A word about interest rate cuts have investors buzzing about coming back to the US, according to Real Estate Weekly. So far, global commercial real estate investment-this included entity-level deals-totaled about $231 billion in the second quarter, with value up from 17% from the previous quarter. It remained down by 7.5% when compared to the second quarter of 2018.

The Americas, EMEA and APAC markets have been tracked and reports have already come in. It showed a rebound in investments from Q1 but also a drop in H1 activity when compared to the same period last year. This is due to fewer transactions of the ultra-large variety, as well as a lack of quality assets that are up for sale.

CBRE did report that there is a strong leasing activity which underpinned renewed investor demand for office assets in the industrial and hotel sector. There is also a flurry of activity in the multifamily sector, which remained one of the most active US markets. Richard Barkham, CBRE's Global Chief Economist, echoed these sentiments.

Interest rate cuts are happening all over the world, but that doesn't mean investors might get more interested. In India, Thailand, and New Zealand, their respective central banks are mulling over these cuts. According to The New York Times, an analyst called these actions "defensive" in light of the situation between the US and China.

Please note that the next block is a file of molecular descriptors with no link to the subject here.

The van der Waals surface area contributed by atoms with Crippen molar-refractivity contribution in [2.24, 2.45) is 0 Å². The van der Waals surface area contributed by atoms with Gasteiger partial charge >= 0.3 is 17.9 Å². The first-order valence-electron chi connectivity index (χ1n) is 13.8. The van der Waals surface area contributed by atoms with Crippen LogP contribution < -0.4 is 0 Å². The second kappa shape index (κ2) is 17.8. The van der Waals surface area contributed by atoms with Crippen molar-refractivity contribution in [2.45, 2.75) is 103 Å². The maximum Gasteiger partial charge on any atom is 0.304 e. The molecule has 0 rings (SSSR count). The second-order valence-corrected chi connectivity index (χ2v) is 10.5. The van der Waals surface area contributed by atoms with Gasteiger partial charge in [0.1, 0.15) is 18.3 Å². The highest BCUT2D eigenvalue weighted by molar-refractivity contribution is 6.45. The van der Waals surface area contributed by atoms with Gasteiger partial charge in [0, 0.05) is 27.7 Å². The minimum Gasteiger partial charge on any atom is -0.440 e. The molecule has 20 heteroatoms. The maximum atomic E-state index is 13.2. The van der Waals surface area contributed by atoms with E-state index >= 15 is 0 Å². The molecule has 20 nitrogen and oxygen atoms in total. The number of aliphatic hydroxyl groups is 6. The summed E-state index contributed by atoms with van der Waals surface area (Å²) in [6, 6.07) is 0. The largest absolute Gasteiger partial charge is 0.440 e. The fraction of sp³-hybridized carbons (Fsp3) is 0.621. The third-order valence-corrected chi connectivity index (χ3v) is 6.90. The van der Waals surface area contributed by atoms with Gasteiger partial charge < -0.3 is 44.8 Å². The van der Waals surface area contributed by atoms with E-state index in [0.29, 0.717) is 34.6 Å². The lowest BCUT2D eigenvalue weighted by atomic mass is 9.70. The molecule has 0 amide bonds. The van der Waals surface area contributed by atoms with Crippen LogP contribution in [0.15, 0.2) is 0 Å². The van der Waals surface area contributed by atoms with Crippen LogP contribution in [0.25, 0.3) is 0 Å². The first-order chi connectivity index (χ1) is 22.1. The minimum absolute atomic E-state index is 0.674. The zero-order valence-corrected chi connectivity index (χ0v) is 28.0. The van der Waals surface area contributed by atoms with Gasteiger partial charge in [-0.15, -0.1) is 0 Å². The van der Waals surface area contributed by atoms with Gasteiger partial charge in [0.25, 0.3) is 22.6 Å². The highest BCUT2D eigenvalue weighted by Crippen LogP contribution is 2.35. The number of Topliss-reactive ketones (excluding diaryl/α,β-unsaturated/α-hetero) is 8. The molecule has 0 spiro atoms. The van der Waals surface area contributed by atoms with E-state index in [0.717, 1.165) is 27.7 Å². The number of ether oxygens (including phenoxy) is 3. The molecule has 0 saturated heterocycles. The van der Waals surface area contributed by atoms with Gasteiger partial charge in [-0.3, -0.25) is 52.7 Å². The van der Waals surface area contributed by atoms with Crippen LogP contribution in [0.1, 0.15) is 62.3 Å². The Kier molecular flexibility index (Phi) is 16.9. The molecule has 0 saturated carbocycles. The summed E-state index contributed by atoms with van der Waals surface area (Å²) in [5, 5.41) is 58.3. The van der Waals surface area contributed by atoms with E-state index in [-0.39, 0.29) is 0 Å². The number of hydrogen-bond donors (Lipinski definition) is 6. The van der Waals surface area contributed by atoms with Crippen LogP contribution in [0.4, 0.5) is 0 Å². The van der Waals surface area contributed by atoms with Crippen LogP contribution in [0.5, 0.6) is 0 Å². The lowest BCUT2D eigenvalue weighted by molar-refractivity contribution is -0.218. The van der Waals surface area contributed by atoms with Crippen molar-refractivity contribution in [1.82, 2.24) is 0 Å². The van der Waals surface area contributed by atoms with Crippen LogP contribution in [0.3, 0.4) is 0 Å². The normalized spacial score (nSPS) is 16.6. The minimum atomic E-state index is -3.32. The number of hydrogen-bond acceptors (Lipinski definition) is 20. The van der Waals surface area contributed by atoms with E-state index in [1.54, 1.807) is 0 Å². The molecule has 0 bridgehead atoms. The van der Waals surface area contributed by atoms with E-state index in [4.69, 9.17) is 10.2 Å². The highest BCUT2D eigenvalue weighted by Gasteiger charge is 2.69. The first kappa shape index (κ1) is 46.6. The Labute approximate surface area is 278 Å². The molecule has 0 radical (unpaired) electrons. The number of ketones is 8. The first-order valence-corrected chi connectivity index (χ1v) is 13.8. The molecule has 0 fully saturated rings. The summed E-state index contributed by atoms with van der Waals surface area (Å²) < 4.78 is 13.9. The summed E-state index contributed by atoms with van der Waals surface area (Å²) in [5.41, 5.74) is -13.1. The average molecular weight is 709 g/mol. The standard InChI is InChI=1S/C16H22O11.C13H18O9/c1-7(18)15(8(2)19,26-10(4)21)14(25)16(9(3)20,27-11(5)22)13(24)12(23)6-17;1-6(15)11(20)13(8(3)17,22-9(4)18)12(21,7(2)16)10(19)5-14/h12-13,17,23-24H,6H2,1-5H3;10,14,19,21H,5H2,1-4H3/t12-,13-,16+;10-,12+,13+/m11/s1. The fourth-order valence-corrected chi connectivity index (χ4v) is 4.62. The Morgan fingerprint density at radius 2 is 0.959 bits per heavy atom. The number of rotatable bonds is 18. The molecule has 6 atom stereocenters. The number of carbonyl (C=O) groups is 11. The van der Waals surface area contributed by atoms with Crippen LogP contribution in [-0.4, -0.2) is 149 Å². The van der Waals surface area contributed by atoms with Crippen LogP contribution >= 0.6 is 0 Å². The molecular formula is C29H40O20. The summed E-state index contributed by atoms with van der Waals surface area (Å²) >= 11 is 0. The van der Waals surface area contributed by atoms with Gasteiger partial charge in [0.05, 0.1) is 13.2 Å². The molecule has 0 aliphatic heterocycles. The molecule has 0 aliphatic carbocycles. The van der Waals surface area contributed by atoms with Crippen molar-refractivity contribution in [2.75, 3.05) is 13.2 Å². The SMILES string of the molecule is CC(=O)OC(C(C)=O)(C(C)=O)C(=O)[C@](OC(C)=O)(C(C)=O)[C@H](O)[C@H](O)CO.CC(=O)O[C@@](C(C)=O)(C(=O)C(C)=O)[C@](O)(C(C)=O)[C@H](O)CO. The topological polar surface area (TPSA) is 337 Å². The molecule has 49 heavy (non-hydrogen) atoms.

The monetary authorities of these countries have cut interest rates in reaction to China's policy of purposely weakening the renminbi. This creates a wave that shook currency markets and had the outspoken US President Donald Trump lashing out against Beijing once again. He called the Chinese government a "currency manipulator."

The action may have also been forced by the Trump government. Weakening the RMB allowed it to steady after crossing a critical threshold. The world markets are still bracing, however, as stocks on Wall Street continued to fall at the open by 1.5% before recovering. Rate cuts have shown that the countries of the world are anticipating hard times for the weeks and months ahead.

Investment activity has begun to pick up once again in parts of Europe, a sign that things might be moving positively, contrary to reports. The lack of quality products on the market does dampen the hopes that the economy is on its way to improving. For this, CBRE maintained its usual global CRE investment outlook for the year, with a single-digit drop in percentage points the expectation.